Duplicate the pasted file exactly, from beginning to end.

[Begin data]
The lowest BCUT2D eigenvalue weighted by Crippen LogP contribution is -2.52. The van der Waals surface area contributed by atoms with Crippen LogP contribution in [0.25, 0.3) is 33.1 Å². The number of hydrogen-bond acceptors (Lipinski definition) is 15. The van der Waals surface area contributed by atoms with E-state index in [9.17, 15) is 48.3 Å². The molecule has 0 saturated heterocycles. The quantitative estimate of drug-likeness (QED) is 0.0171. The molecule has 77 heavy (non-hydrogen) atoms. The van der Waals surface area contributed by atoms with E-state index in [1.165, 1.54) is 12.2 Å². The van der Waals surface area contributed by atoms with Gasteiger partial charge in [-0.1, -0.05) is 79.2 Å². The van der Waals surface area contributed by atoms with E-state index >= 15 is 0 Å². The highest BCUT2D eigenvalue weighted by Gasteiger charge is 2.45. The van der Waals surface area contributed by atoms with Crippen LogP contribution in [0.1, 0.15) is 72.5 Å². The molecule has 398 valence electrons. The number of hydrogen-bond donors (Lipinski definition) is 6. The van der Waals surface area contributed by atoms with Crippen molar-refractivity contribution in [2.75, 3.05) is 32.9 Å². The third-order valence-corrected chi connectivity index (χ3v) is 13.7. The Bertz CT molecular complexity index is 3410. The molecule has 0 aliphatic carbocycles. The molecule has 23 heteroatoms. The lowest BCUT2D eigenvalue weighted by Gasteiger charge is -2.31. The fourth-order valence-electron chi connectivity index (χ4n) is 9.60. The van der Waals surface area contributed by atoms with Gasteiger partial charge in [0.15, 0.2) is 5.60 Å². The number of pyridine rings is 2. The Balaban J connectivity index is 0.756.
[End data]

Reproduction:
The lowest BCUT2D eigenvalue weighted by Crippen LogP contribution is -2.52. The van der Waals surface area contributed by atoms with Crippen LogP contribution in [0.25, 0.3) is 33.1 Å². The number of hydrogen-bond acceptors (Lipinski definition) is 15. The van der Waals surface area contributed by atoms with E-state index in [9.17, 15) is 48.3 Å². The molecule has 0 saturated heterocycles. The quantitative estimate of drug-likeness (QED) is 0.0171. The molecule has 77 heavy (non-hydrogen) atoms. The van der Waals surface area contributed by atoms with E-state index in [1.165, 1.54) is 12.2 Å². The van der Waals surface area contributed by atoms with Gasteiger partial charge in [-0.1, -0.05) is 79.2 Å². The van der Waals surface area contributed by atoms with E-state index >= 15 is 0 Å². The highest BCUT2D eigenvalue weighted by Gasteiger charge is 2.45. The van der Waals surface area contributed by atoms with Crippen LogP contribution in [0.1, 0.15) is 72.5 Å². The molecule has 398 valence electrons. The number of hydrogen-bond donors (Lipinski definition) is 6. The van der Waals surface area contributed by atoms with Crippen molar-refractivity contribution in [2.75, 3.05) is 32.9 Å². The third-order valence-corrected chi connectivity index (χ3v) is 13.7. The Bertz CT molecular complexity index is 3410. The molecule has 0 aliphatic carbocycles. The molecule has 23 heteroatoms. The lowest BCUT2D eigenvalue weighted by Gasteiger charge is -2.31. The fourth-order valence-electron chi connectivity index (χ4n) is 9.60. The van der Waals surface area contributed by atoms with Gasteiger partial charge in [0.15, 0.2) is 5.60 Å². The number of pyridine rings is 2. The Balaban J connectivity index is 0.756.